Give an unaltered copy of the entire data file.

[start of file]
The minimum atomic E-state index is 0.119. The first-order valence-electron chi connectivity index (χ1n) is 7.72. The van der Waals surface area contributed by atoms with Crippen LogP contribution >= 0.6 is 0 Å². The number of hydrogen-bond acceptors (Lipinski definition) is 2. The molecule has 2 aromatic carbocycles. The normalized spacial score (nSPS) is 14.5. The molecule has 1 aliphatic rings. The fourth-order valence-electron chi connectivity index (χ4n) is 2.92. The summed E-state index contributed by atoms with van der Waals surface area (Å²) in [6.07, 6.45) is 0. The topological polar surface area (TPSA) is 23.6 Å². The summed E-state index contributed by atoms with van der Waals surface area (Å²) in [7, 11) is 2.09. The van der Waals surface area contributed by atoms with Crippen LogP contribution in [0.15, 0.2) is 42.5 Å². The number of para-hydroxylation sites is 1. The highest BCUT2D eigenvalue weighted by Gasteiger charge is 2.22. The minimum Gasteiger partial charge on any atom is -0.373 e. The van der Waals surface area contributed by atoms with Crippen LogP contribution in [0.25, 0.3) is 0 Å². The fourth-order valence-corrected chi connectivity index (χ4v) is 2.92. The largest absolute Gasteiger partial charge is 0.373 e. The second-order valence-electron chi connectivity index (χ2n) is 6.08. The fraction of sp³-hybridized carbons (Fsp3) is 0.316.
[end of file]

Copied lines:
The minimum atomic E-state index is 0.119. The first-order valence-electron chi connectivity index (χ1n) is 7.72. The van der Waals surface area contributed by atoms with Crippen LogP contribution >= 0.6 is 0 Å². The number of hydrogen-bond acceptors (Lipinski definition) is 2. The molecule has 2 aromatic carbocycles. The normalized spacial score (nSPS) is 14.5. The molecule has 1 aliphatic rings. The fourth-order valence-electron chi connectivity index (χ4n) is 2.92. The summed E-state index contributed by atoms with van der Waals surface area (Å²) in [6.07, 6.45) is 0. The topological polar surface area (TPSA) is 23.6 Å². The summed E-state index contributed by atoms with van der Waals surface area (Å²) in [7, 11) is 2.09. The van der Waals surface area contributed by atoms with Crippen LogP contribution in [0.15, 0.2) is 42.5 Å². The number of para-hydroxylation sites is 1. The highest BCUT2D eigenvalue weighted by Gasteiger charge is 2.22. The minimum Gasteiger partial charge on any atom is -0.373 e. The van der Waals surface area contributed by atoms with Crippen LogP contribution in [0.25, 0.3) is 0 Å². The fourth-order valence-corrected chi connectivity index (χ4v) is 2.92. The largest absolute Gasteiger partial charge is 0.373 e. The second-order valence-electron chi connectivity index (χ2n) is 6.08. The fraction of sp³-hybridized carbons (Fsp3) is 0.316.